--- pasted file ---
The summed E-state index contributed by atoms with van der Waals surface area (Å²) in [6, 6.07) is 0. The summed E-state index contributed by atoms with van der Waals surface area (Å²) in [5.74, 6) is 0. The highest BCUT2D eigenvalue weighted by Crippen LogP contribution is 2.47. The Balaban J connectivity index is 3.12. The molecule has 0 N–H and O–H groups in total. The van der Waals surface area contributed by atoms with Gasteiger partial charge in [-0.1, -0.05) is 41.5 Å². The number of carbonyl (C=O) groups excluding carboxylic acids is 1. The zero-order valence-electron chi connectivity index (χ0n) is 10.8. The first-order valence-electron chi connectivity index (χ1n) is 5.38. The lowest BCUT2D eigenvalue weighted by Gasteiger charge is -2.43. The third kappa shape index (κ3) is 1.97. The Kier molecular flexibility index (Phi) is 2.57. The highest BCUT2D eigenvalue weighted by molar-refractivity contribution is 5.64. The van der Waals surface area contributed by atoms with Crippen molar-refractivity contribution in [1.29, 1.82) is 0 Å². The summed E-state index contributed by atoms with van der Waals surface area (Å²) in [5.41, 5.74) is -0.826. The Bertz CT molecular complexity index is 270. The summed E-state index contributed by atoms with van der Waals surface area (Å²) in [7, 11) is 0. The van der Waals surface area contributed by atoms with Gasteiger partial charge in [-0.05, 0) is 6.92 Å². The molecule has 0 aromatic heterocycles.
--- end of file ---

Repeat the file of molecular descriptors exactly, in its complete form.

The summed E-state index contributed by atoms with van der Waals surface area (Å²) in [6, 6.07) is 0. The summed E-state index contributed by atoms with van der Waals surface area (Å²) in [5.74, 6) is 0. The highest BCUT2D eigenvalue weighted by Crippen LogP contribution is 2.47. The Balaban J connectivity index is 3.12. The molecule has 0 N–H and O–H groups in total. The van der Waals surface area contributed by atoms with Gasteiger partial charge in [-0.1, -0.05) is 41.5 Å². The number of carbonyl (C=O) groups excluding carboxylic acids is 1. The zero-order valence-electron chi connectivity index (χ0n) is 10.8. The first-order valence-electron chi connectivity index (χ1n) is 5.38. The lowest BCUT2D eigenvalue weighted by Gasteiger charge is -2.43. The third kappa shape index (κ3) is 1.97. The Kier molecular flexibility index (Phi) is 2.57. The highest BCUT2D eigenvalue weighted by molar-refractivity contribution is 5.64. The van der Waals surface area contributed by atoms with Crippen molar-refractivity contribution in [1.29, 1.82) is 0 Å². The summed E-state index contributed by atoms with van der Waals surface area (Å²) in [5.41, 5.74) is -0.826. The Bertz CT molecular complexity index is 270. The summed E-state index contributed by atoms with van der Waals surface area (Å²) in [7, 11) is 0. The van der Waals surface area contributed by atoms with Gasteiger partial charge in [-0.05, 0) is 6.92 Å². The molecule has 0 aromatic heterocycles.